Some time after the release of his silent film adaptation of Eugene O'Neill's Anna Christie in 1923, John Wray began a long affair with screenwriter Josephine McLaughlin (aka Bradley King), and Brissac divorced him in May 1927.

She did encore performances in San Diego several years later[5][33] and took roles in one or two theatre productions in the 1950s.[10]

Career in film and television

During the years she lived with John Wray in Culver City, Brissac became friends with the Laemmle family and many of the people working with them and Thomas Ince, among them actress Carole Lombard and entertainer Russ Columbo. After her divorce, Brissac worked as Columbo's private secretary and assistant for a time.

While chatting with industry photographer Lansing Brown one night in Brown's studio, Colombo asked about an antique dueling pistol that Brown owned. Brown picked up the pistol to show it to Columbo and was fiddling with it when it accidentally discharged, sending a bullet ricocheting off a coffee table and into Columbo, who died a few hours later.[10] Brissac had to identify Colombo for the Los Angeles County Coroner's Office and testify about the accident at the inquest[34].[35][36]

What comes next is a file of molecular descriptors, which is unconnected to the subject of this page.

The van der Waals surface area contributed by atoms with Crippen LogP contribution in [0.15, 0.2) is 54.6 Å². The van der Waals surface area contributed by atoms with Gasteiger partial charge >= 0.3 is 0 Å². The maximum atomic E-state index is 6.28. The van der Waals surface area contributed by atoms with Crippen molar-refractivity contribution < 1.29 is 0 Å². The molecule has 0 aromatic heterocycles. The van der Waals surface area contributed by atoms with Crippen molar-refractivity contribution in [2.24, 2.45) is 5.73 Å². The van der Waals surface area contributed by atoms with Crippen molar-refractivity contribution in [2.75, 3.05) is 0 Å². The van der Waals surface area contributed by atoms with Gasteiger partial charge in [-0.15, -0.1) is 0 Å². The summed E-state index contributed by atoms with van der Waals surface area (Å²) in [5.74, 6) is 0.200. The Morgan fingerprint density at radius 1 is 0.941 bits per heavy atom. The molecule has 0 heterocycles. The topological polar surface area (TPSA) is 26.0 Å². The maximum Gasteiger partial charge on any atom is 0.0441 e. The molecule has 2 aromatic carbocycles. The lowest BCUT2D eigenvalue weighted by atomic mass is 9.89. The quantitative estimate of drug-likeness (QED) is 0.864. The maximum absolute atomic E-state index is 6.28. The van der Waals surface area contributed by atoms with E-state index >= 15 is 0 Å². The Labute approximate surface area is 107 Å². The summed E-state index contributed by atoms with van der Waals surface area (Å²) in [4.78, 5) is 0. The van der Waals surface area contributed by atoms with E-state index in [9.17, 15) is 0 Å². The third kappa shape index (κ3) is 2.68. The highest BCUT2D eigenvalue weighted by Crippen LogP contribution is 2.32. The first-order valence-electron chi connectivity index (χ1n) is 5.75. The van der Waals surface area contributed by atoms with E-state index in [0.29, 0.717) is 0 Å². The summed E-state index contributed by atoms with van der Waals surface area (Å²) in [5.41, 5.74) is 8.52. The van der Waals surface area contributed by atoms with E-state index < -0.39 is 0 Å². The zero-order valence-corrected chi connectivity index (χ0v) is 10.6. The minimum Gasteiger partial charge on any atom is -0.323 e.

A few months later, Arthur Lubin, a former member of the San Diego Stock company, gave Brissac her break into acting in Hollywood. Lubin had joined Brissac's company sometime after he graduated high school in San Diego, and he was one of the people who took over managing it when Wray went to work for Ince. When the Strand Theatre closed its doors in 1921, Lubin had followed Wray and Brissac to Hollywood.[5] Learning of Brissac's situation after Colombo's death, he cast her as Mrs. Van Twerp in his 1935 comedy Honeymoon Limited, and by 1937, she had become an established character actress in Hollywood.

Virginia Brissac in Captain From Castile (1947)

Over the next 18 years, Brissac was cast in more than 155 films and appeared in episodes of the television series Dragnet, The Pepsi-Cola Playhouse, I Love Lucy, Crown Theatre with Gloria Swanson, Mayor of the Town (1954 series based on the 1940s radio show) and The Lone Wolf.

Retirement and death

Brissac was 72 when she got the part of Jim Stark's grandmother in Rebel Without a Cause in 1955. Beginning to have trouble remembering her lines, she did one or two commercials after that and then retired. The money she made as a film actress had been invested for her by her only brother, Belnore Brissac Jr., and those investments, along with social security and small Equity and motion picture industry pension checks allowed her to live the rest of her life in modest comfort. She lived another 25 years and died on July 26, 1979, aged 96, in Santa Fe, New Mexico. Her daughter, Ardel Wray, died four years later at age 75 of breast cancer.[citation needed]